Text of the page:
While the FIGURES 2 and 3 show, respectively, a rivet head 21 and a nut 23 to secure the rings to the plate 1, the securing means may be varied according to choice. For example, the free end of the post 15 may be drilled to accommodate a screw for securing the rings in lieu of the rivet head and nut.
Various other modifications of the invention are con templated within the scope of the appended claims.
What is claimed is:
1. A collector ring assembly comprising an apertured plate, a channeled conductive ring aflixed to the plate, the conductive ring having a substantially U-shaped cross-section, an elongated post member having an end portion seated in the channel, a groove in said end portion, a portion of the post member extending outwardly of the channel in the direction of the ring axis, opposite marginal portions of the channel Walls being displaced into circumferential embracing engagement with the groove, the extending portion of thepost passing into the plate aperture.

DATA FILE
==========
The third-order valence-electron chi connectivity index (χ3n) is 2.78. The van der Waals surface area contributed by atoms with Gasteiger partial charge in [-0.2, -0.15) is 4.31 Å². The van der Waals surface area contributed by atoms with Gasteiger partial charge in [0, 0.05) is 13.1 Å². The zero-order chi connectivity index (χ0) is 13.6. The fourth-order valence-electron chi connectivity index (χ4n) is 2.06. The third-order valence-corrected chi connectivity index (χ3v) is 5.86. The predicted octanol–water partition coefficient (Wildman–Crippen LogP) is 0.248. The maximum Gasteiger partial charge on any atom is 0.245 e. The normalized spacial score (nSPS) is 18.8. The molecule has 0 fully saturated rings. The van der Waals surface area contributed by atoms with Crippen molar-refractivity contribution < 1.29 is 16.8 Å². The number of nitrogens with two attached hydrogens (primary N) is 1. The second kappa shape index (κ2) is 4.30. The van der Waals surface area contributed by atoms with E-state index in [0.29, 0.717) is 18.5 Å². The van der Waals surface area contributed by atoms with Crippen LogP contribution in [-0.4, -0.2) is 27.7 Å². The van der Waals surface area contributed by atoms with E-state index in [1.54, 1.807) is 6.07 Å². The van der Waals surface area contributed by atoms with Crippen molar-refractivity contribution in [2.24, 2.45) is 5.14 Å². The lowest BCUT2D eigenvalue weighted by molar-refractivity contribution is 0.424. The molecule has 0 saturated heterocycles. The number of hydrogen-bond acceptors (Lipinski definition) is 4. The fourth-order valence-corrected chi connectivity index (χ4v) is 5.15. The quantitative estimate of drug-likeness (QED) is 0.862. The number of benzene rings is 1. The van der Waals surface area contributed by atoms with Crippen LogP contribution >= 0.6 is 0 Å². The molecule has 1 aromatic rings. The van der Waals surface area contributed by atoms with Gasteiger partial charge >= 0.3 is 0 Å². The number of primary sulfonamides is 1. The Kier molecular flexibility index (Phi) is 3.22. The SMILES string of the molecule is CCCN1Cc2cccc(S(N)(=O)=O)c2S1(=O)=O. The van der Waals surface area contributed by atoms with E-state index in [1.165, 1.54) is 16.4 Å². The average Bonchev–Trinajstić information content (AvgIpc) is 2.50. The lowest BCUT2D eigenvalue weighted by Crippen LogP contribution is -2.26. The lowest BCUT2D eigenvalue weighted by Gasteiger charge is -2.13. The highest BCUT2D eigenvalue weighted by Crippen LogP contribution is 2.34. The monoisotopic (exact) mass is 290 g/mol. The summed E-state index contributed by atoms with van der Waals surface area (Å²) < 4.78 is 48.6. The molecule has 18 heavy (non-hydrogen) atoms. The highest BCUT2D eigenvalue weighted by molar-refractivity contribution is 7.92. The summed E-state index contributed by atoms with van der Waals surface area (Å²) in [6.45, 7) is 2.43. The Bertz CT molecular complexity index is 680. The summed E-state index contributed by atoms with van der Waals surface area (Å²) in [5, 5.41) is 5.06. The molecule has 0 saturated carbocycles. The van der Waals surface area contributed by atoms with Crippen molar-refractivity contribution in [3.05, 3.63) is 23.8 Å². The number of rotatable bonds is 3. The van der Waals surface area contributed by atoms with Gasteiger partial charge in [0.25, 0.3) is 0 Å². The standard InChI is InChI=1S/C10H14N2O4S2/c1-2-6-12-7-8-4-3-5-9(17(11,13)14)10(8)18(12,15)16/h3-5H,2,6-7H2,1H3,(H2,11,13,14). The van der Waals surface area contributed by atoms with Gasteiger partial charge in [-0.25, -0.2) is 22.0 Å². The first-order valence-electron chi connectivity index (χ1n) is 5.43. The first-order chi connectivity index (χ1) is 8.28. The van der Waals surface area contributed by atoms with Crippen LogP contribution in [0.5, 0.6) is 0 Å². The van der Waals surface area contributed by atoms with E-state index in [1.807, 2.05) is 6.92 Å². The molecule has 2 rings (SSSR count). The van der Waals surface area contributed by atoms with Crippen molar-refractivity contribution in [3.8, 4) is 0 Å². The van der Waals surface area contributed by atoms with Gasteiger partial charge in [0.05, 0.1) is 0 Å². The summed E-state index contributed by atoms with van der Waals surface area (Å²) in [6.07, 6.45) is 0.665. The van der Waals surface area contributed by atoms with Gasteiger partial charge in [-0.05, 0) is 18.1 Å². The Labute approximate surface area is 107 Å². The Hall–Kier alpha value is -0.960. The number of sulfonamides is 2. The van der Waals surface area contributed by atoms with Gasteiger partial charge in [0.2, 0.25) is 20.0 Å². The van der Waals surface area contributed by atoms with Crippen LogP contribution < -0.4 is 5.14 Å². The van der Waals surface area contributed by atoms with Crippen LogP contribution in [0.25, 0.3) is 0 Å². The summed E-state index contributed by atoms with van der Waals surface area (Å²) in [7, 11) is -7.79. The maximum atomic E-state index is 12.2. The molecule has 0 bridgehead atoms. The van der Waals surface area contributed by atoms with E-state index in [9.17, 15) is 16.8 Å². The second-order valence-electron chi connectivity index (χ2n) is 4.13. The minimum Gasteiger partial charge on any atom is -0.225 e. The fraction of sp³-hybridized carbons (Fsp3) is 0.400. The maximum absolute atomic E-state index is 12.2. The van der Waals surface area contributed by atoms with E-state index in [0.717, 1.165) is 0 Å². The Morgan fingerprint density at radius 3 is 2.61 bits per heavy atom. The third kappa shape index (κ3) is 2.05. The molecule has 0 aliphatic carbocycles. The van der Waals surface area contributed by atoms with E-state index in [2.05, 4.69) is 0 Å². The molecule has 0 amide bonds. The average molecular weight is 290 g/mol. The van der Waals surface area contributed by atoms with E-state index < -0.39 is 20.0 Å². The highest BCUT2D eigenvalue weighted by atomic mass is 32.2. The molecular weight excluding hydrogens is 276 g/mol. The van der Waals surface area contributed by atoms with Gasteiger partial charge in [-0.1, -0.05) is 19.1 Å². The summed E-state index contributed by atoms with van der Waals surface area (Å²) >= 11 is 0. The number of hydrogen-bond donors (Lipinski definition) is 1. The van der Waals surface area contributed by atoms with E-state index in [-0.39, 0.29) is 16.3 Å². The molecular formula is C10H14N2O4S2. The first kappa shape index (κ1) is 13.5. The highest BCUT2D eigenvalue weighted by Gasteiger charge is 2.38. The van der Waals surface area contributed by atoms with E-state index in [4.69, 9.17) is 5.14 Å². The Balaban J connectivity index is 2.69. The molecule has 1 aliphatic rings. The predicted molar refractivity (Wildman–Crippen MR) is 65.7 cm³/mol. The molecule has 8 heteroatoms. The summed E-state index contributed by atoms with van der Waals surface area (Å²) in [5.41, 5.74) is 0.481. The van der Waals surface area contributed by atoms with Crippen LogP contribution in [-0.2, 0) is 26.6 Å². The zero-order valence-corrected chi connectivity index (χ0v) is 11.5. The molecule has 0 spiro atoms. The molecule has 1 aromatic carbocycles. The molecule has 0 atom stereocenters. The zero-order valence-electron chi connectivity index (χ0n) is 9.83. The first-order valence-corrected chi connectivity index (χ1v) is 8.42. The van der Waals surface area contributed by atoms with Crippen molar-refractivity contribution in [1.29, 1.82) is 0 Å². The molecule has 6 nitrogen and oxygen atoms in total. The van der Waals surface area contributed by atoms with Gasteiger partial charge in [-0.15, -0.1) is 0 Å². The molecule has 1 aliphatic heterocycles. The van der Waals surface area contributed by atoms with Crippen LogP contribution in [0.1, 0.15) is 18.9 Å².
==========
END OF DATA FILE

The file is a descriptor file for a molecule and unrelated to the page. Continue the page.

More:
2. A collector ring assembly according to claim 1, comprising a plurality of said rings afiixed to said plate in spaced concentric relationship to each other.
3. A collector ring assembly according to claim 1, wherein the portion of the post seated in the channel is of a non-circular cross-section.
4. A collector ring assembly according to claim 1, wherein the wall portions form a collar about said post.
References Cited in the file of this patent UNITED STATES PATENTS 2,037,457 Colson Apr. 14, 1936 2,081,100 Blakeslee May 18, 1937 2,634,342 Baechler et al Apr. 7, 1953 2,725,540 Scott Nov. 29, 1955